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Old 03-14-2009, 11:14 PM
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hoffmang hoffmang is offline
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Default Legality of Locked Container Carry

In various threads recently and in the past there have been questions raised about the legality of locked container carry (LCC) of a handgun or "poor man's CCW." I want to open a discussion (which may be a rehash as Librarian and Bweise may have gotten to the right answer already but I admit I'm too lazy to search around for it.) I don't want to assume I'm correct but I would hope that at the end of this thread we're able to pull something that reflects the collective analysis of the community together and post it on the CGF wiki for posterity.

First - for this entire thread, we are assuming a pistol or revolver, unloaded, next to a full magazine or a full speedloader locked in a messenger briefcase that has a 3 dial combo lock - something that might look like this.

The confusion seems to be around where one can take LCC. The controlling Penal Code is 12025:
Quote:
12025. (a) A person is guilty of carrying a concealed firearm when
he or she does any of the following:
(1) Carries concealed within any vehicle which is under his or her
control or direction any pistol, revolver, or other firearm capable
of being concealed upon the person.
(2) Carries concealed upon his or her person any pistol, revolver,
or other firearm capable of being concealed upon the person.
(3) Causes to be carried concealed within any vehicle in which he
or she is an occupant any pistol, revolver, or other firearm capable
of being concealed upon the person.
The exception that LCC relies upon is in PC 12026.1
Quote:
12026.1. (a) Section 12025 shall not be construed to prohibit any
citizen of the United States over the age of 18 years who resides or
is temporarily within this state, and who is not within the excepted
classes prescribed by Section 12021 or 12021.1 of this code or
Section 8100 or 8103 of the Welfare and Institutions Code, from
transporting or carrying any pistol, revolver, or other firearm
capable of being concealed upon the person, provided that the
following applies to the firearm:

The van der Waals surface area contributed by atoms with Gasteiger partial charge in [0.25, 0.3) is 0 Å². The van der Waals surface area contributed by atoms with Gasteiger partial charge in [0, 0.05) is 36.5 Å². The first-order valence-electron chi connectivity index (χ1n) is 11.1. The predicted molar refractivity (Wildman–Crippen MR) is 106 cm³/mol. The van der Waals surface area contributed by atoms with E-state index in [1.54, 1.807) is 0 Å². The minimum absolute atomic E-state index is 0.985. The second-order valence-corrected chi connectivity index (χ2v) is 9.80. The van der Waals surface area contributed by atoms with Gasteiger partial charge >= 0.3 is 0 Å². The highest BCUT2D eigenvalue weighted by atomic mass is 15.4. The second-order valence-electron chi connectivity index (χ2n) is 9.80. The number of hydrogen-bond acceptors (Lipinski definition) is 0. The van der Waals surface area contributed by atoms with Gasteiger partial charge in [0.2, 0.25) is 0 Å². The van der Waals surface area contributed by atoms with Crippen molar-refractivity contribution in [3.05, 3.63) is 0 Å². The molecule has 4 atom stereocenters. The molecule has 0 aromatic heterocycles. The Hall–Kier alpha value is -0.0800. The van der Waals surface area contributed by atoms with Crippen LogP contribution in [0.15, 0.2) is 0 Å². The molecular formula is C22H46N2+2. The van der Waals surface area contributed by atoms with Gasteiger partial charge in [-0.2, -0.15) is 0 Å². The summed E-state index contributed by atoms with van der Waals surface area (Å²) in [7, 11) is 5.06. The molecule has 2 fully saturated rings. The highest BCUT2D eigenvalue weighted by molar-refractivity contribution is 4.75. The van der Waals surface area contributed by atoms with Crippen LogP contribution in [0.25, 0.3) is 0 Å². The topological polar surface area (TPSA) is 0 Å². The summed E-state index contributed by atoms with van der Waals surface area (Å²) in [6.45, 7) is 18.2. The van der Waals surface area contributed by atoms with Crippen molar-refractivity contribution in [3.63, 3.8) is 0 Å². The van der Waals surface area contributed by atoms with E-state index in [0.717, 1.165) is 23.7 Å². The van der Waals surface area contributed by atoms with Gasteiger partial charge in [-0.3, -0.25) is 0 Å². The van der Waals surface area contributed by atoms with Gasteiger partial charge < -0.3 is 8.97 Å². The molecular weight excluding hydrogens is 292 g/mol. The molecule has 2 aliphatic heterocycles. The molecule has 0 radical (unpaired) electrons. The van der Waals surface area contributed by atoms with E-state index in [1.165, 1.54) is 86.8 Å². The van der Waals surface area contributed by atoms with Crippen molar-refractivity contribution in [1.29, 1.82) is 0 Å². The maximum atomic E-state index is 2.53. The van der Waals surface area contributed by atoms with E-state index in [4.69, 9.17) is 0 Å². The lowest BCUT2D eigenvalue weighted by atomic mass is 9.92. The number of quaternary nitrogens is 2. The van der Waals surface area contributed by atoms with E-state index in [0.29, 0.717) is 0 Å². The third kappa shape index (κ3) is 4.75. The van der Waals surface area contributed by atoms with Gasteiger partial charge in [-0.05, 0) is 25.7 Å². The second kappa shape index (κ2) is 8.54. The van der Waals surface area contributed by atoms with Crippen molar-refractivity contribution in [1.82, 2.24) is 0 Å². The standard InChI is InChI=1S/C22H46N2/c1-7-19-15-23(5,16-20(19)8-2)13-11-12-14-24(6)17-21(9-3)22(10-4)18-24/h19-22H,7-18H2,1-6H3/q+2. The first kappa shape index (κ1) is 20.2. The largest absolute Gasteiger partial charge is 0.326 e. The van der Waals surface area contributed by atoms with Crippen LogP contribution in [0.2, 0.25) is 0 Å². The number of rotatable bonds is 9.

(1) The firearm is within a motor vehicle and it is locked in the
vehicle's trunk or in a locked container in the vehicle other than
the utility or glove compartment.
(2) The firearm is carried by the person directly to or from any
motor vehicle for any lawful purpose and, while carrying the firearm,
the firearm is contained within a locked container.
(b) The provisions of this section do not prohibit or limit the
otherwise lawful carrying or transportation of any pistol, revolver,
or other firearm capable of being concealed upon the person in
accordance with this chapter.
(c) As used in this section, "locked container" means a secure
container which is fully enclosed and locked by a padlock, key lock,
combination lock, or similar locking device.
Reading this, here is what I know I can do. I can have an LCC firearm in my home or place of business (PC 12026.) PC 12026.1 (a)(2) allows me to carry the firearm directly to my car from home or work. I can also have the LCC firearm in my car per 12026.1(a)(1). Notice that there is no requirement that my car has to go anywhere in particular.

Now if I go to a friend's house, I can again likely rely on 12026 as the private property is "private property owned or lawfully possessed" since I have permission.

Going into the mall with an LCC is a bit of a gray area. If I don't have permission I may run into the issues in People v. Yarbrough - a completely wrong case that is binding until we can get Nordyke final. At the mall, you would be on private property that is publicly accessible and thus carrying dangerous weapons in publicly sensitive places per the Yarbrough court. (Horribly wrong on the law, but this is what happens when criminals try to use the 2A.) However note that nothing bars you from leaving the LCC in your car when you go into "public" private property.

It is my contention that but for getting out of the car to go to non truly private places you have permission to be at, LCC does not require that you be going to or coming from anywhere in particular.

That thought comes from people thinking that 12026.2 somehow limits 12026.1. It doesn't. It appears to me that 12026.2 adds more exceptions and restates the LCC exemption for certain cases.

Among the places/destinations PC 12026.2 additionally allows for LCC:

(a)(4) Going to or from any place you can in 12026 (home/work/private property) - note that this exception is broader than just vehicles and probably includes walking.

It looks to me like LCC is legal as long as you are in your car or at a place of private property where you have permission to be with a firearm.

-Gene
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Chairman, The Calguns Foundation

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